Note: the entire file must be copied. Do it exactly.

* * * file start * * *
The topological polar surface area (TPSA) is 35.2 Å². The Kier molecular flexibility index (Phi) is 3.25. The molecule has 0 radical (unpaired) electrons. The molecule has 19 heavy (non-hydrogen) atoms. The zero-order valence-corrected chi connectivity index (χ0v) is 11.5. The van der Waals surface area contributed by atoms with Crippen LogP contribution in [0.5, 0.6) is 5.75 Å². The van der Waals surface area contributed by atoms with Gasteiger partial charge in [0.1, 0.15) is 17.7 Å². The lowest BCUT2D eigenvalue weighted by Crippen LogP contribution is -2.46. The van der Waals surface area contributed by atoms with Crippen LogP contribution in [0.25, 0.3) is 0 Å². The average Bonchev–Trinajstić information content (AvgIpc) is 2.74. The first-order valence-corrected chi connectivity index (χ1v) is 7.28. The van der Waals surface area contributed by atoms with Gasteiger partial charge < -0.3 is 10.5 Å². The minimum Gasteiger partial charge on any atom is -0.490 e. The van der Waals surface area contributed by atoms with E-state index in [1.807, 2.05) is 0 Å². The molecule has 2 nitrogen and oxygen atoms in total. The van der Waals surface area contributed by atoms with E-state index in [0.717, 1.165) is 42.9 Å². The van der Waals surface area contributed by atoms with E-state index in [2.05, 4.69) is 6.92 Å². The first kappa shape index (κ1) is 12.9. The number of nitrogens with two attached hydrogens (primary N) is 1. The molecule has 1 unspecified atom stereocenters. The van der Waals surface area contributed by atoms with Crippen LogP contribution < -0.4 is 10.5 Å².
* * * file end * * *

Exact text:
The topological polar surface area (TPSA) is 35.2 Å². The Kier molecular flexibility index (Phi) is 3.25. The molecule has 0 radical (unpaired) electrons. The molecule has 19 heavy (non-hydrogen) atoms. The zero-order valence-corrected chi connectivity index (χ0v) is 11.5. The van der Waals surface area contributed by atoms with Crippen LogP contribution in [0.5, 0.6) is 5.75 Å². The van der Waals surface area contributed by atoms with Gasteiger partial charge in [0.1, 0.15) is 17.7 Å². The lowest BCUT2D eigenvalue weighted by Crippen LogP contribution is -2.46. The van der Waals surface area contributed by atoms with Crippen LogP contribution in [0.25, 0.3) is 0 Å². The average Bonchev–Trinajstić information content (AvgIpc) is 2.74. The first-order valence-corrected chi connectivity index (χ1v) is 7.28. The van der Waals surface area contributed by atoms with Gasteiger partial charge < -0.3 is 10.5 Å². The minimum Gasteiger partial charge on any atom is -0.490 e. The van der Waals surface area contributed by atoms with E-state index in [1.807, 2.05) is 0 Å². The molecule has 2 nitrogen and oxygen atoms in total. The van der Waals surface area contributed by atoms with E-state index in [0.717, 1.165) is 42.9 Å². The van der Waals surface area contributed by atoms with E-state index in [2.05, 4.69) is 6.92 Å². The first kappa shape index (κ1) is 12.9. The number of nitrogens with two attached hydrogens (primary N) is 1. The molecule has 1 unspecified atom stereocenters. The van der Waals surface area contributed by atoms with Crippen LogP contribution < -0.4 is 10.5 Å².